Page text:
Letters To The Editor

LETTERS TO THE EDITOR

September 09, 2002

Holding back failing students is no solution

Baltimore's problem of low student achievement will not be solved by grade retention ("20,000 children repeat a grade," Aug. 28).

Large bodies of research conclusively demonstrate that retained students' test scores go up in the first year. But within two years, students who are retained do no better than comparable students who are not retained. And they are far more likely to drop out.

Retention is also abusive. In one study, young children rated only the death of a parent or loss of an eye as worse than flunking a grade.

And basing retention decisions on a test score, particularly if students can be held back regardless of their grades, makes a bad situation worse.

Test scores are too inaccurate to be used for high-stakes decisions. And the focus on standardized exams will push teachers to reduce their classes to test preparation, further denying Baltimore's children a decent education.

Clearly, Baltimore's schools, like those of other big cities, need improvement. Strategies for steadily creating better learning environments do exist -- as do high-quality schools serving low-income and minority-group children.

But such schools do not practice grade retention, teach to the test or punish children to make the system look better.

Monty Neill

Cambridge, Mass.

The writer is executive director of FairTest, a testing reform advocacy group.

Make it easier to be a teacher

Could the shortage of teachers possibly be because of the unrealistic requirements to obtain a teaching certificate?

My daughter is an honors college graduate with an M.A. from Johns Hopkins. She has taught in the prison system and in adult literacy programs, and she is presently teaching children with dyslexia.

It will be years before her student loans will be paid for, and yet she still has to take classes to be certified to teach.

Isn't it time to shake up the teachers union and change some rules?

Barbara Hanlon

Ocean Pines

Flipping sentence sends wrong signal

Baltimore residents should be outraged at the slap on the wrist U.S. District Judge J. Frederick Motz gave to Leon Wilkowsky for flipping more than 100 houses in Baltimore neighborhoods ("Man gets 6 months in case of flipping," Aug. 30).

Mr. Wilkowsky received this break because his wife has had cancer, and she testified that she feared she might relapse if her husband had to serve time.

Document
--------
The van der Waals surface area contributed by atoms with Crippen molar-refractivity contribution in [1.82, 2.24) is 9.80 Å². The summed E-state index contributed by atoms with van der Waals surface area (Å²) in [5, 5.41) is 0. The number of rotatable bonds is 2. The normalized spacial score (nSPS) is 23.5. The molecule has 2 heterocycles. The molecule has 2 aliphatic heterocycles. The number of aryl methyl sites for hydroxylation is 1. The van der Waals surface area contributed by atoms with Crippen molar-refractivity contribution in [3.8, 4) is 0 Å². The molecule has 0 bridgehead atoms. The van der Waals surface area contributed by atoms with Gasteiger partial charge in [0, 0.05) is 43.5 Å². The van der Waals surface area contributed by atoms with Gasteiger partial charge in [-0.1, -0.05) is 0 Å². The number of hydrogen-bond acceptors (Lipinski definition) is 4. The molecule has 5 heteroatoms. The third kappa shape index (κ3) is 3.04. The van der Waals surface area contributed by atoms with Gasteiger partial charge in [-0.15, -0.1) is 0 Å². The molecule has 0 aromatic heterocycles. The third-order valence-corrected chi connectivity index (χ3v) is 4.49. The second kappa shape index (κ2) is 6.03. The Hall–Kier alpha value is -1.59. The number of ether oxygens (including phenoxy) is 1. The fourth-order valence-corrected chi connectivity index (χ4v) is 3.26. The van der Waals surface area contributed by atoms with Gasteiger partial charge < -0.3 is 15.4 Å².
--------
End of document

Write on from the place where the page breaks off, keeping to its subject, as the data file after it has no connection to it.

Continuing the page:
Does Judge Motz intend to give every spouse of every cancer patient, former and currently under treatment, a break for their crimes?

The damage Mr. Wilkowsky has done to the city of Baltimore is astronomical and irreparable. The damage Judge Motz's sentencing did to the city is even worse.

Georgia Corso

Baltimore

Anti-Schaefer ads are a disgrace

Why doesn't Gov. Parris N. Glendening go quietly into the night? His latest political tactics against state Comptroller William Donald Schaefer are the limit ("Anti-Schaefer ads financed by governor's fund," Sept. 3).

Mr. Glendening is an embarrassment to every taxpayer he claims to represent.

And he can't hold a candle to what Mr. Schaefer has done for our city and state.

Sandra Taylor

Baltimore

Everyone loses with stand on energy

Not one of us is a winner in the stand on energy policies that the United States took at the environmental summit in South Africa ("Summit agrees on plan to aid poor nations," Sept. 3).

The United States is one of the most polluting countries in the world. Yet we had the arrogance to once again weaken efforts to move toward renewable sources of energy.

Those who want to wait until we have absolute proof of climate change will wait until it is too late.

And those of us forced to conserve water during this horrendous drought have learned that our quality of life has not really been affected much; we've adapted, and even found creative ways to minimize our water use.

We can do the same thing with energy consumption: We can find ways to cut back and together make a difference.

I want the Earth and all its inhabitants to be winners -- and one way that can happen is for the United States to take the initiative to put the health of the planet before its own money-making interests.

Jeanne Ruddock

Baldwin

The Russian bear hasn't changed spots

Freedom-loving nations, particularly the United States, should be greatly concerned over the cozy relationship developing between Russia and three countries labeled by President Bush as an "axis of evil" -- Iraq, Iran and North Korea ("Russia's pursuit of `evil' nations strains Bush-Putin relationship," Sept. 1).

Russian President Vladimir V. Putin, with whom Mr. Bush believed he had forged firm cooperation, now turns to America's enemies to pursue "a range of economic aid and diplomatic accords with all three countries" -- including proposals to drill for oil in Iraq and build nuclear reactors in Iran, and a recent meeting between Mr. Putin and North Korea's leader, Kim Jong Il.

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